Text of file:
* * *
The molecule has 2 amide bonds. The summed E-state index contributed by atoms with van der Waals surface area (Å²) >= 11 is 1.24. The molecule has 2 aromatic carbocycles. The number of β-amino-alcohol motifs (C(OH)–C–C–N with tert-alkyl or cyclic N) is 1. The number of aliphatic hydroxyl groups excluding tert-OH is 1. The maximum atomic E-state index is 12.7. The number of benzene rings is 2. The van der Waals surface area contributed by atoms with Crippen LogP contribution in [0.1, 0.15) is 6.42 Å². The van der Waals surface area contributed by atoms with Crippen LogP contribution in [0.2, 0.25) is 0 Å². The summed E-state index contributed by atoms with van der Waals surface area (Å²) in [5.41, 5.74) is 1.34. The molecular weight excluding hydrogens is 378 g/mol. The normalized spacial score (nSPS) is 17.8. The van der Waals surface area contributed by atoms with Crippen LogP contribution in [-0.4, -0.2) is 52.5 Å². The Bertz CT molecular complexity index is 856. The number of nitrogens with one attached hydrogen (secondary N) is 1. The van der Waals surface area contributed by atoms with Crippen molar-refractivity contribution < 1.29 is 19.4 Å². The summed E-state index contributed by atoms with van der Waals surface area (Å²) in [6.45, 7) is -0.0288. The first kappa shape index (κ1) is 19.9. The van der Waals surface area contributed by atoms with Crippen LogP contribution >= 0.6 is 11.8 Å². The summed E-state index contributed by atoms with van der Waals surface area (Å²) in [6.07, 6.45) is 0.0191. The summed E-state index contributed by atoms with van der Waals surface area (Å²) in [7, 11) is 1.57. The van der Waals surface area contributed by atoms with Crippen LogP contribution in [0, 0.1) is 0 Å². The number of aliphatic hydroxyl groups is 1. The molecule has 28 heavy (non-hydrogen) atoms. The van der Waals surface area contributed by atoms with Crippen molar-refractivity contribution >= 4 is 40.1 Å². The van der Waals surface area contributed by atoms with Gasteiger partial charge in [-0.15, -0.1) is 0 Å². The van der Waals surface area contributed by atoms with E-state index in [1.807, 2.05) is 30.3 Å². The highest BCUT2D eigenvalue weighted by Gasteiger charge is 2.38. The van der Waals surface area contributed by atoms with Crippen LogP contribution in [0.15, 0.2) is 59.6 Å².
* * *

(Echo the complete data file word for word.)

The molecule has 2 amide bonds. The summed E-state index contributed by atoms with van der Waals surface area (Å²) >= 11 is 1.24. The molecule has 2 aromatic carbocycles. The number of β-amino-alcohol motifs (C(OH)–C–C–N with tert-alkyl or cyclic N) is 1. The number of aliphatic hydroxyl groups excluding tert-OH is 1. The maximum atomic E-state index is 12.7. The number of benzene rings is 2. The van der Waals surface area contributed by atoms with Crippen LogP contribution in [0.1, 0.15) is 6.42 Å². The van der Waals surface area contributed by atoms with Crippen LogP contribution in [0.2, 0.25) is 0 Å². The summed E-state index contributed by atoms with van der Waals surface area (Å²) in [5.41, 5.74) is 1.34. The molecular weight excluding hydrogens is 378 g/mol. The normalized spacial score (nSPS) is 17.8. The van der Waals surface area contributed by atoms with Crippen LogP contribution in [-0.4, -0.2) is 52.5 Å². The Bertz CT molecular complexity index is 856. The number of nitrogens with one attached hydrogen (secondary N) is 1. The van der Waals surface area contributed by atoms with Crippen molar-refractivity contribution < 1.29 is 19.4 Å². The summed E-state index contributed by atoms with van der Waals surface area (Å²) in [6.45, 7) is -0.0288. The first kappa shape index (κ1) is 19.9. The van der Waals surface area contributed by atoms with Crippen LogP contribution >= 0.6 is 11.8 Å². The summed E-state index contributed by atoms with van der Waals surface area (Å²) in [6.07, 6.45) is 0.0191. The summed E-state index contributed by atoms with van der Waals surface area (Å²) in [7, 11) is 1.57. The van der Waals surface area contributed by atoms with Crippen LogP contribution in [0, 0.1) is 0 Å². The number of aliphatic hydroxyl groups is 1. The molecule has 28 heavy (non-hydrogen) atoms. The van der Waals surface area contributed by atoms with Crippen molar-refractivity contribution >= 4 is 40.1 Å². The van der Waals surface area contributed by atoms with Gasteiger partial charge in [-0.15, -0.1) is 0 Å². The van der Waals surface area contributed by atoms with E-state index in [1.807, 2.05) is 30.3 Å². The highest BCUT2D eigenvalue weighted by Gasteiger charge is 2.38. The van der Waals surface area contributed by atoms with Crippen LogP contribution in [0.15, 0.2) is 59.6 Å².